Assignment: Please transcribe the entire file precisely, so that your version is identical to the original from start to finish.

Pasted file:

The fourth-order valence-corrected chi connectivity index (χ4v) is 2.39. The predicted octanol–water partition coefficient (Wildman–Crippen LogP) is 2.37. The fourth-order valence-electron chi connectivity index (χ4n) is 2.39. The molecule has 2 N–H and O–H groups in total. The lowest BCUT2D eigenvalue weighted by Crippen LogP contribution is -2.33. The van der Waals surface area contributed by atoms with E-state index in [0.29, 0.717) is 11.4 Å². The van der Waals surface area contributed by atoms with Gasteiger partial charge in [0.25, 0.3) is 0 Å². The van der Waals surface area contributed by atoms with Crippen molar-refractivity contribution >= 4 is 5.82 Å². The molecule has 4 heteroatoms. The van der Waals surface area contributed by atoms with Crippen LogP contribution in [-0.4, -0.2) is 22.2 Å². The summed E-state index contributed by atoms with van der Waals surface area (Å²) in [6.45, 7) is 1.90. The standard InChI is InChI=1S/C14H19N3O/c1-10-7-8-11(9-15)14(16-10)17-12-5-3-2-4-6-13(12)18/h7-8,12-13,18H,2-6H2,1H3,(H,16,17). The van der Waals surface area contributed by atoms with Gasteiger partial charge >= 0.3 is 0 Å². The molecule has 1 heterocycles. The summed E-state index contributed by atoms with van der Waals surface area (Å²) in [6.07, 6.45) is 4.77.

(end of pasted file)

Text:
The fourth-order valence-corrected chi connectivity index (χ4v) is 2.39. The predicted octanol–water partition coefficient (Wildman–Crippen LogP) is 2.37. The fourth-order valence-electron chi connectivity index (χ4n) is 2.39. The molecule has 2 N–H and O–H groups in total. The lowest BCUT2D eigenvalue weighted by Crippen LogP contribution is -2.33. The van der Waals surface area contributed by atoms with E-state index in [0.29, 0.717) is 11.4 Å². The van der Waals surface area contributed by atoms with Gasteiger partial charge in [0.25, 0.3) is 0 Å². The van der Waals surface area contributed by atoms with Crippen molar-refractivity contribution >= 4 is 5.82 Å². The molecule has 4 heteroatoms. The van der Waals surface area contributed by atoms with Crippen LogP contribution in [-0.4, -0.2) is 22.2 Å². The summed E-state index contributed by atoms with van der Waals surface area (Å²) in [6.45, 7) is 1.90. The standard InChI is InChI=1S/C14H19N3O/c1-10-7-8-11(9-15)14(16-10)17-12-5-3-2-4-6-13(12)18/h7-8,12-13,18H,2-6H2,1H3,(H,16,17). The van der Waals surface area contributed by atoms with Gasteiger partial charge >= 0.3 is 0 Å². The molecule has 1 heterocycles. The summed E-state index contributed by atoms with van der Waals surface area (Å²) in [6.07, 6.45) is 4.77.